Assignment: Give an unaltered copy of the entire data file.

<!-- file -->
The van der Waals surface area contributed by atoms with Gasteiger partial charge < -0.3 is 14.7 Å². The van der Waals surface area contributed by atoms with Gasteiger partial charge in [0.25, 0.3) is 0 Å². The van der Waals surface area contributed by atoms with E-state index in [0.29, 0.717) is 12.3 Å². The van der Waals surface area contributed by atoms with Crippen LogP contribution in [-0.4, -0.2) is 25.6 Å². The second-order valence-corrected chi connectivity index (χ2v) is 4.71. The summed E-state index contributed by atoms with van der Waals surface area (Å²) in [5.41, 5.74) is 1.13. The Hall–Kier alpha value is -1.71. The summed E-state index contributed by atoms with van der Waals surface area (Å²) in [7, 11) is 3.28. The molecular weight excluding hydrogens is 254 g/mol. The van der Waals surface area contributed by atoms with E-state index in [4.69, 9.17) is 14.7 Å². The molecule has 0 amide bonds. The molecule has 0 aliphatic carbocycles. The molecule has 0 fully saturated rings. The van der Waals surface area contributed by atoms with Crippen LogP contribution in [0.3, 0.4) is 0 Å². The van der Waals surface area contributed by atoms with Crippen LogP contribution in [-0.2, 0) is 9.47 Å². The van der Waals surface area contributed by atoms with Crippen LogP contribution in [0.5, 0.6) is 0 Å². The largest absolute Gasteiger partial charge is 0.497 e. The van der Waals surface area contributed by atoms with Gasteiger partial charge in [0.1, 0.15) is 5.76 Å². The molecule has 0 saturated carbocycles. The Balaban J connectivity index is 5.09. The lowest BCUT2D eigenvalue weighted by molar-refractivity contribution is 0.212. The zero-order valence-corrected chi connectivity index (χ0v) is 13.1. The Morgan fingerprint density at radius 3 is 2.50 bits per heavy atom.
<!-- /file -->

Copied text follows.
The van der Waals surface area contributed by atoms with Gasteiger partial charge < -0.3 is 14.7 Å². The van der Waals surface area contributed by atoms with Gasteiger partial charge in [0.25, 0.3) is 0 Å². The van der Waals surface area contributed by atoms with E-state index in [0.29, 0.717) is 12.3 Å². The van der Waals surface area contributed by atoms with Crippen LogP contribution in [-0.4, -0.2) is 25.6 Å². The second-order valence-corrected chi connectivity index (χ2v) is 4.71. The summed E-state index contributed by atoms with van der Waals surface area (Å²) in [5.41, 5.74) is 1.13. The Hall–Kier alpha value is -1.71. The summed E-state index contributed by atoms with van der Waals surface area (Å²) in [7, 11) is 3.28. The molecular weight excluding hydrogens is 254 g/mol. The van der Waals surface area contributed by atoms with E-state index in [4.69, 9.17) is 14.7 Å². The molecule has 0 amide bonds. The molecule has 0 aliphatic carbocycles. The molecule has 0 fully saturated rings. The van der Waals surface area contributed by atoms with Crippen LogP contribution in [0.3, 0.4) is 0 Å². The van der Waals surface area contributed by atoms with Crippen LogP contribution in [-0.2, 0) is 9.47 Å². The van der Waals surface area contributed by atoms with Crippen LogP contribution in [0.5, 0.6) is 0 Å². The largest absolute Gasteiger partial charge is 0.497 e. The van der Waals surface area contributed by atoms with Gasteiger partial charge in [0.1, 0.15) is 5.76 Å². The molecule has 0 saturated carbocycles. The Balaban J connectivity index is 5.09. The lowest BCUT2D eigenvalue weighted by molar-refractivity contribution is 0.212. The zero-order valence-corrected chi connectivity index (χ0v) is 13.1. The Morgan fingerprint density at radius 3 is 2.50 bits per heavy atom.